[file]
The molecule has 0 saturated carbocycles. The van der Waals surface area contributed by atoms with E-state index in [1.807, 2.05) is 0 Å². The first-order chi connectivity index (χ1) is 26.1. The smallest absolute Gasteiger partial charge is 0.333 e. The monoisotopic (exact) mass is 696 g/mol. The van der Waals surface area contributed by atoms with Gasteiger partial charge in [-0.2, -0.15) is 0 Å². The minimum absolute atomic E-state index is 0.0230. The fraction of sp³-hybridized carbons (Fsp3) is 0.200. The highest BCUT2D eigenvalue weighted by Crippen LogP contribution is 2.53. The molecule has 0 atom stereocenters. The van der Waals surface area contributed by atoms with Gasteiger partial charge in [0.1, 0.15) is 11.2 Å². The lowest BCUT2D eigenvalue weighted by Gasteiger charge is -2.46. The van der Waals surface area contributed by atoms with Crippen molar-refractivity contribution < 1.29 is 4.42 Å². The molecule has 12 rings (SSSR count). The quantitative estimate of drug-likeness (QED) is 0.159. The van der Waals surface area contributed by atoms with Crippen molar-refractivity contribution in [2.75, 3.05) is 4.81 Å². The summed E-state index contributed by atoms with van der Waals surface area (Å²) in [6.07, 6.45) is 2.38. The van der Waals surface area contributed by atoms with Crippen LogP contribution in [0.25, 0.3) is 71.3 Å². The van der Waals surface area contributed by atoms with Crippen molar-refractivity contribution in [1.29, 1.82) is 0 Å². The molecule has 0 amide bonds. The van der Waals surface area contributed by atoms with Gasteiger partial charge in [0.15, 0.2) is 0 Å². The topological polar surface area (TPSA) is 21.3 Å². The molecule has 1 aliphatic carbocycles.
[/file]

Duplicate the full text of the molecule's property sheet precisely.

The molecule has 0 saturated carbocycles. The van der Waals surface area contributed by atoms with E-state index in [1.807, 2.05) is 0 Å². The first-order chi connectivity index (χ1) is 26.1. The smallest absolute Gasteiger partial charge is 0.333 e. The monoisotopic (exact) mass is 696 g/mol. The van der Waals surface area contributed by atoms with Gasteiger partial charge in [-0.2, -0.15) is 0 Å². The minimum absolute atomic E-state index is 0.0230. The fraction of sp³-hybridized carbons (Fsp3) is 0.200. The highest BCUT2D eigenvalue weighted by Crippen LogP contribution is 2.53. The molecule has 0 atom stereocenters. The van der Waals surface area contributed by atoms with Gasteiger partial charge in [0.1, 0.15) is 11.2 Å². The lowest BCUT2D eigenvalue weighted by Gasteiger charge is -2.46. The van der Waals surface area contributed by atoms with Crippen molar-refractivity contribution < 1.29 is 4.42 Å². The molecule has 12 rings (SSSR count). The quantitative estimate of drug-likeness (QED) is 0.159. The van der Waals surface area contributed by atoms with Crippen molar-refractivity contribution in [2.75, 3.05) is 4.81 Å². The summed E-state index contributed by atoms with van der Waals surface area (Å²) in [6.07, 6.45) is 2.38. The van der Waals surface area contributed by atoms with Crippen LogP contribution in [0.25, 0.3) is 71.3 Å². The van der Waals surface area contributed by atoms with Crippen molar-refractivity contribution in [1.29, 1.82) is 0 Å². The molecule has 0 amide bonds. The van der Waals surface area contributed by atoms with Gasteiger partial charge in [0.15, 0.2) is 0 Å². The topological polar surface area (TPSA) is 21.3 Å². The molecule has 1 aliphatic carbocycles.